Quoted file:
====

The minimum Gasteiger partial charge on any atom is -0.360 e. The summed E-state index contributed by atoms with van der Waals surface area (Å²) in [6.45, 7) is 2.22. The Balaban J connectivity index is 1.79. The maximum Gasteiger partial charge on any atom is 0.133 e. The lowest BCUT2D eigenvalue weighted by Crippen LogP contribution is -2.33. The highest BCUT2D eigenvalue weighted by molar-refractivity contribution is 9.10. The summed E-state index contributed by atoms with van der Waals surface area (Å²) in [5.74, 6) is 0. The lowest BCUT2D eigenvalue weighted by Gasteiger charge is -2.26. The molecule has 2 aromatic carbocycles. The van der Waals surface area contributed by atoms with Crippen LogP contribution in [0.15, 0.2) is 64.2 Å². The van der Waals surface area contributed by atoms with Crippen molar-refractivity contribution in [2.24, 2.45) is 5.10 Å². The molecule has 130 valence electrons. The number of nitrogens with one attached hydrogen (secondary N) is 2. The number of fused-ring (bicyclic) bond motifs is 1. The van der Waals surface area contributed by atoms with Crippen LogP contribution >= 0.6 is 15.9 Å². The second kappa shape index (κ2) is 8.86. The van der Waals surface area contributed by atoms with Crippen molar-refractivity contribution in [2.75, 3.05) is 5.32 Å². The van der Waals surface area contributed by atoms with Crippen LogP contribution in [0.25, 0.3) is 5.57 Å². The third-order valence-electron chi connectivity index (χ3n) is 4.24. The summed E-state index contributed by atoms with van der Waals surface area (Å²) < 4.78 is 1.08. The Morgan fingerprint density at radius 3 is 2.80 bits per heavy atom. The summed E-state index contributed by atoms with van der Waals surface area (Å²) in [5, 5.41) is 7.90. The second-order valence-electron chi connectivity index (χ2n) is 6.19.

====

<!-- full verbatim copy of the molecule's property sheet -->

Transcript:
The minimum Gasteiger partial charge on any atom is -0.360 e. The summed E-state index contributed by atoms with van der Waals surface area (Å²) in [6.45, 7) is 2.22. The Balaban J connectivity index is 1.79. The maximum Gasteiger partial charge on any atom is 0.133 e. The lowest BCUT2D eigenvalue weighted by Crippen LogP contribution is -2.33. The highest BCUT2D eigenvalue weighted by molar-refractivity contribution is 9.10. The summed E-state index contributed by atoms with van der Waals surface area (Å²) in [5.74, 6) is 0. The lowest BCUT2D eigenvalue weighted by Gasteiger charge is -2.26. The molecule has 2 aromatic carbocycles. The van der Waals surface area contributed by atoms with Crippen LogP contribution in [0.15, 0.2) is 64.2 Å². The van der Waals surface area contributed by atoms with Crippen molar-refractivity contribution in [2.24, 2.45) is 5.10 Å². The molecule has 130 valence electrons. The number of nitrogens with one attached hydrogen (secondary N) is 2. The number of fused-ring (bicyclic) bond motifs is 1. The van der Waals surface area contributed by atoms with Crippen LogP contribution >= 0.6 is 15.9 Å². The second kappa shape index (κ2) is 8.86. The van der Waals surface area contributed by atoms with Crippen molar-refractivity contribution in [2.75, 3.05) is 5.32 Å². The van der Waals surface area contributed by atoms with Crippen LogP contribution in [0.25, 0.3) is 5.57 Å². The third-order valence-electron chi connectivity index (χ3n) is 4.24. The summed E-state index contributed by atoms with van der Waals surface area (Å²) < 4.78 is 1.08. The Morgan fingerprint density at radius 3 is 2.80 bits per heavy atom. The summed E-state index contributed by atoms with van der Waals surface area (Å²) in [5, 5.41) is 7.90. The second-order valence-electron chi connectivity index (χ2n) is 6.19.